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In the physical sciences, an intensive property (also called a bulk property, intensive quantity, or intensive variable), is a physical property of a system that does not depend on the system size or the amount of material in the system: it is scale invariant.
By contrast, an extensive property (also extensive quantity, extensive variable, or extensive parameter) is one that is additive for independent, noninteracting subsystems.^{[1]} It is directly proportional to the amount of material in the system.
For example, density is an intensive property of a substance because it does not depend on the amount of that substance; mass and volume, which are measures of the amount of the substance, are extensive properties. In general the ratio of two extensive properties (such as mass and volume) that scale in the same way is scaleinvariant, and hence an intensive property (such as density).
There are also measured physical properties which are neither intensive nor extensive. See counterexamples below.
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An intensive property is a physical quantity whose value does not depend on the amount of the substance for which it is measured. For example, the temperature of a system in thermal equilibrium is the same as the temperature of any part of it. If the system is divided the temperature of each subsystem is identical. The same applies to the density of a homogeneous system: if the system is divided in half, the mass and the volume change in the identical ratio and the density remains unchanged.
According to the state postulate, for a sufficiently simple system, only two independent intensive variables are needed to fully specify the entire state of a system. Other intensive properties can be derived from the two known values.
Some intensive properties, such as viscosity, are empirical macroscopic quantities and are not relevant to extremely small systems.
There are four properties in any thermodynamic system, two intensive ones and two extensive ones.
If a set of parameters, , are intensive properties and another set, , are extensive properties, then the function is an intensive property if for all ,
It follows, for example, that the ratio of two extensive properties is an intensive property  density (intensive) is equal to mass (extensive) divided by volume (extensive).
This section's factual accuracy is disputed. (February 2009)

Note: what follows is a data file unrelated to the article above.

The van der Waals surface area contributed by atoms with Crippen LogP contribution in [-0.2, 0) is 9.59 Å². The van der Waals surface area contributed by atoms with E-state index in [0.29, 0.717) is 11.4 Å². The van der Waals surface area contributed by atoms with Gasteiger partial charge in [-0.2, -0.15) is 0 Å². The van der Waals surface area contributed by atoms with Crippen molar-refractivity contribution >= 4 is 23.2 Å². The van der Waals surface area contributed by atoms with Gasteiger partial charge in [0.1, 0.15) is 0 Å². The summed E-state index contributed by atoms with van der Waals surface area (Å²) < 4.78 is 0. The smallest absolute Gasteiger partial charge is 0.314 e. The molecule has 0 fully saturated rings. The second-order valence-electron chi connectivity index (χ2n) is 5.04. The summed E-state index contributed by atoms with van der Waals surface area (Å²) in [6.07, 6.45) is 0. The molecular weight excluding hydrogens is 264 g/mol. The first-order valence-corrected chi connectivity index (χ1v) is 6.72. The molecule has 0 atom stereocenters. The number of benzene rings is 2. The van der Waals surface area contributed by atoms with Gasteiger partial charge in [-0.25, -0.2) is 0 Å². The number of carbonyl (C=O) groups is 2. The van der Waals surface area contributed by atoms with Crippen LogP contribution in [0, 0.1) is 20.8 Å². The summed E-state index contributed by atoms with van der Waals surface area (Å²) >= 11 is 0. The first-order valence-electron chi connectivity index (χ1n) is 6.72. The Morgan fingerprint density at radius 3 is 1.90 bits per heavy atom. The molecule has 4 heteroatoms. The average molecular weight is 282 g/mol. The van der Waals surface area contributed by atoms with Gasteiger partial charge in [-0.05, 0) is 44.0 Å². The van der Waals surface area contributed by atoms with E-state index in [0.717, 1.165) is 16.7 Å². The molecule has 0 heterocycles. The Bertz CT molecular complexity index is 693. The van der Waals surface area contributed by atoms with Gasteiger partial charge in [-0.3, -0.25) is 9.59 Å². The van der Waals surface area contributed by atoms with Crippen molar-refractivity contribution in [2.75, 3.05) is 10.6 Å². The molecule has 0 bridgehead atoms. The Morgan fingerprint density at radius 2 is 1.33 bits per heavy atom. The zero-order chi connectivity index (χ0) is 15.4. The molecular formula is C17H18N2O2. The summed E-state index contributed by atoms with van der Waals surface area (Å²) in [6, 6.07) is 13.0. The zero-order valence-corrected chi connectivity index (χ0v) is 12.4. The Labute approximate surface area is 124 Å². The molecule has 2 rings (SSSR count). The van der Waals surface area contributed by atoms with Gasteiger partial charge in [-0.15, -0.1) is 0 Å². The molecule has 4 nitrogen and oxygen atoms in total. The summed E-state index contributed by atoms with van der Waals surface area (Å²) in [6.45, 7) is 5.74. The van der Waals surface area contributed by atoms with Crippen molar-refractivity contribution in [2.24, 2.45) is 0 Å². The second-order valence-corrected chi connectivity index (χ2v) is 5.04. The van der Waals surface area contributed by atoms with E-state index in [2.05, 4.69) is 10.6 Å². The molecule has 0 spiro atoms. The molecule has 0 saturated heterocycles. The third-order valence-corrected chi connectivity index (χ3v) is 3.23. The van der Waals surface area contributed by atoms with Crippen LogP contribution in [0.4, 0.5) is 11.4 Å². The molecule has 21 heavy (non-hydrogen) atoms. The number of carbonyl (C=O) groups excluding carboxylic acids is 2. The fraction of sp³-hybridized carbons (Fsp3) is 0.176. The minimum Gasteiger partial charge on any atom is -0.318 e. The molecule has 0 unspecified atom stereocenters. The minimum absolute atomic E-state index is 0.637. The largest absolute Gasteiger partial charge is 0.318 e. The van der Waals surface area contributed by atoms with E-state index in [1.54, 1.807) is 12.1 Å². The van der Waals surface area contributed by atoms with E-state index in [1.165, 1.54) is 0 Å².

Let there be a system or piece of substance a of amount m_{a} and another piece of substance b of amount m_{b} which can be combined without interaction. [For example, lead and tin combine without interaction, but common salt dissolves in water and the properties of the resulting solution are not a simple combination of the properties of its constituents.] Let V be an intensive variable. The value of variable V corresponding to the first substance is V_{a}, and the value of V corresponding to the second substance is V_{b}. If the two pieces a and b are put together, forming a piece of substance "a+b" of amount m_{a+b} = m_{a}+m_{b}, then the value of their intensive variable V is:
which is a weighted mean. Further, if V_{a} = V_{b} then V_{a + b} = V_{a} = V_{b}, i.e. the intensive variable is independent of the amount. Note that this property holds only as long as other variables on which the intensive variable depends stay constant.
In a thermodynamic system composed of two monatomic ideal gases, a and b, if the two gases are mixed, the final temperature T is
a weighted mean where is the number of particles in gas i, and is the corresponding temperature.
Note that you have to measure the amounts in the same unit that was used to calculate the intensive property from the extensive property. So when you interpolate density, you have to measure the properties in volume, as density is mass per volume. The formula makes no sense when you measure the properties in mass (kg).
Examples of intensive properties include:
An extensive property is defined by the IUPAC Green Book as a physical quantity which is the sum of the properties of separate noninteracting subsystems that compose the entire system.^{[1]} The value of such an additive property is proportional to the size of the system it describes, or to the quantity of matter in the system.
Extensive properties are the counterparts of intensive properties, which are intrinsic to a particular subsystem. Dividing one type of extensive property by a different type of extensive property will in general give an intensive value. For example, mass (extensive) divided by volume (extensive) gives density (intensive).
If a set of parameters are intensive properties and another set are extensive properties, then the function is an extensive property if for all ,
Thus, extensive properties are homogeneous functions (of degree 1) with respect to . It follows from Euler's homogeneous function theorem that